Good literacy habits go a long way. Reading aloud to the little ones early teaches a child about communication as well as introduces concepts such as stories, numbers, letters, colors, and shapes in a fun way to them.
The more that children are read to, the greater the gains for children’s vocabulary and cognitive ability.
In a research study headed by the National Scientific Council on the Developing Council and funded by Harvard University, it was found that by age 3 (when children begin to be interested in pre-reading activities), children who had been read to daily during the preceding two years had significantly elevated language and cognitive scores.
Here are 5 ways to groom a bookworm baby:
1) Be a reader yourself!
Go back to being a reader. Rekindle the love for reading yourself. If you love to read then you are on your way to producing children who will love reading too. Read in front of your children and set the example for your children to start appreciating the value of reading.
2) Create a print-rich environment
Fill your home with books and reading materials. This can include books, newspapers, magazines, brochures. Make the reading process something that is part of recreation and day-to-day activities.
3) Make reading fun, fun, fun!
Animate, sing, play with puppets. The reading process should be inductive and amusing. It’s a great time for you to bond with your child and spend meaningful time together laughing and creating too.
4) Turn on the music!
The repetition, rhythm and rhyme in music actually helps reinforce the ideas and vocabulary that you are sharing with your child. Be silly with songs and you will be surprised that in the midst of all the giggling and singing, you are making a great impact on the language development of your child.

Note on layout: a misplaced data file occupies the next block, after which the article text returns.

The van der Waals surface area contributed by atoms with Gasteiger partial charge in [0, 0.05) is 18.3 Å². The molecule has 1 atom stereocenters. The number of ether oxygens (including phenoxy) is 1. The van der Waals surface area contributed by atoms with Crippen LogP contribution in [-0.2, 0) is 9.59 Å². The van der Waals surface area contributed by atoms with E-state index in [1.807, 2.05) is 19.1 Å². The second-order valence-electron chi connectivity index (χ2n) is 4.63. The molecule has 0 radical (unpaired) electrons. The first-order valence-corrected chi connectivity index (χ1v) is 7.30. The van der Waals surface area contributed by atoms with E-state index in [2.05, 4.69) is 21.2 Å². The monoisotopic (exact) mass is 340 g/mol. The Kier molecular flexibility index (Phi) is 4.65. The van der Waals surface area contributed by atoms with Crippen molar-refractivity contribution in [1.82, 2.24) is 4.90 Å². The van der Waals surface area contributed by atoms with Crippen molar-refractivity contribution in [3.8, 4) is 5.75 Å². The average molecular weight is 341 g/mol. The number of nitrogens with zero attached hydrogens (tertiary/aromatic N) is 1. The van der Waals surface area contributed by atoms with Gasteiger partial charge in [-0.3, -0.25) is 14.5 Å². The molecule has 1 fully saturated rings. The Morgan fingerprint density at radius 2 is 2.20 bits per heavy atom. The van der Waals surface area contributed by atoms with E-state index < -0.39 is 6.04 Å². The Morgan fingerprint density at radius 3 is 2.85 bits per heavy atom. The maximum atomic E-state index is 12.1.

5) Play a game together
Make meaning in the reading process with your children. Read about butterflies then go play a game in the park and see who can spot a caterpillar or cocoon first? Or who can spot the letter ‘A’ today?
There is never too early a time to start the reading process with your child. Their minds are like a sponge and whilst they might not be ‘talking’ about the book with you, they are definitely absorbing the experiences that you have been giving them.
Born and educated in Singapore, she holds a Master Degree in Education (NTU/NIE), Bachelor Degree in Arts (NTU), Diploma in Marketing – Top student for the year 2000 (Chartered Institute of Marketing). Esther has more than 10 years of teaching experience and has taught widely in both Secondary and Primary schools. She was also involved in curriculum planning and development work for the primary unit at MOE for several years. Esther has also conducted workshops and talks for educators, locally and overseas. Esther is also a mother of three children.
This article was first published in The New Age Parents e-magazine.
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